> single-method composition, and add methods to it gradually, to produce 
> a series from "1-spliced" up. As the seed composition I chose my 5056 
> no.1 of Bristol Surprise Major. This has been superseded in absolute 
> music counts by later peals in my Bristol series, however I still have 
> a certain fondness for it, and it does have an elegance in its 
> structure which I thought deserved a new lease of life. It also has 
> very few calls, which gives a fresh new feel to the spliced arrangements.
> In order to "splice up" this basic calling I developed a set of tools 
> based on what Wikipedia terms "stochastic metaheuristics". This 
> appears to be a fancy name for a class of algorithms which use a 
> probabilistic approach to refine a solution through a series of steps. 
> Examples are the method of simulated annealing, stochastic tunneling,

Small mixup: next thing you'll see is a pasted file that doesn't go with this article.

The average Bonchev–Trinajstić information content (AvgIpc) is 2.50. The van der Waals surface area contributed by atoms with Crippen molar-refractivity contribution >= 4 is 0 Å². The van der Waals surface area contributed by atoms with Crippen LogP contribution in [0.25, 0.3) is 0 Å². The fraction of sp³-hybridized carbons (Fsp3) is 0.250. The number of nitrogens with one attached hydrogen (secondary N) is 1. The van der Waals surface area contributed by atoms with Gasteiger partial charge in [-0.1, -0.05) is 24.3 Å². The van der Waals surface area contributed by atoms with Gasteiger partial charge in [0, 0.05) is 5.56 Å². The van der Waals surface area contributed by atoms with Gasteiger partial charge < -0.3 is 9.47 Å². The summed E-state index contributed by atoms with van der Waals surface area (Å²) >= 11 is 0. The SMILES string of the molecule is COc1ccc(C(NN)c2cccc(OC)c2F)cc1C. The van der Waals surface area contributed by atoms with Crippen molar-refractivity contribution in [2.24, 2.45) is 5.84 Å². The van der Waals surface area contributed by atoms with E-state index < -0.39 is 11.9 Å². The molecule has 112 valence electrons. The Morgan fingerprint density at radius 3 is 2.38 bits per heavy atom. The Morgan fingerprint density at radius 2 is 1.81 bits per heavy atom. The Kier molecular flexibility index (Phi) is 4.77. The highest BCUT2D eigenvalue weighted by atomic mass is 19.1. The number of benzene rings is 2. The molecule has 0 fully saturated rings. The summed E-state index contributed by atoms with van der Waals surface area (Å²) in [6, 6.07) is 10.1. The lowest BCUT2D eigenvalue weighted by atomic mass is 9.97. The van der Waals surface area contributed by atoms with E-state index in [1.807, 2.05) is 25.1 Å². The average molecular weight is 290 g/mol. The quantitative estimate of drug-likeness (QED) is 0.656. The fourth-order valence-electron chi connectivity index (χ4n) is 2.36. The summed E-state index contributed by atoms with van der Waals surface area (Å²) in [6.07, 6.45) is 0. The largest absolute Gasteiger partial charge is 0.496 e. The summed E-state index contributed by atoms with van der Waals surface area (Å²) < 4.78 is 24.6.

> and genetic searches. All are very different from the traditional 
> brute-force search, but have proved very successful when applied to 
> spliced.
> The key factor for success is choosing the correct scoring metric. For 
> example, in the genetic algorithm I breed compositions together by 
> randomly recombining nodes from two parents, and then, in successive 
> generations, filtering off all but the highest-scoring children. The 
> score must reflect the desire to maximise music and method balance 
> whilst keeping ATW counts, length and truth in check. The same is true 
> for other metaheuristic algorithms. It was quite remarkable how, in 
> building this new series, I would often find that tweaking the scoring 
> criteria was enough to open up new fields of previously-undiscovered 
> compositions. It was almost as if once I knew how to describe a 
> composition, I could find it.
> The other key breakthrough was finding a way to deal with the 
> discontinuities introduced by the axioms of changeringing. Falseness 
> is the primary problem. For any of these probabilistic algorithms to 
> succeed, it is necessary for them to be able to traverse valleys of 
> lower scores, in order to discover the high-scoring peaks. However, 
> the best peaks may be isolated by deep moats of falseness. If you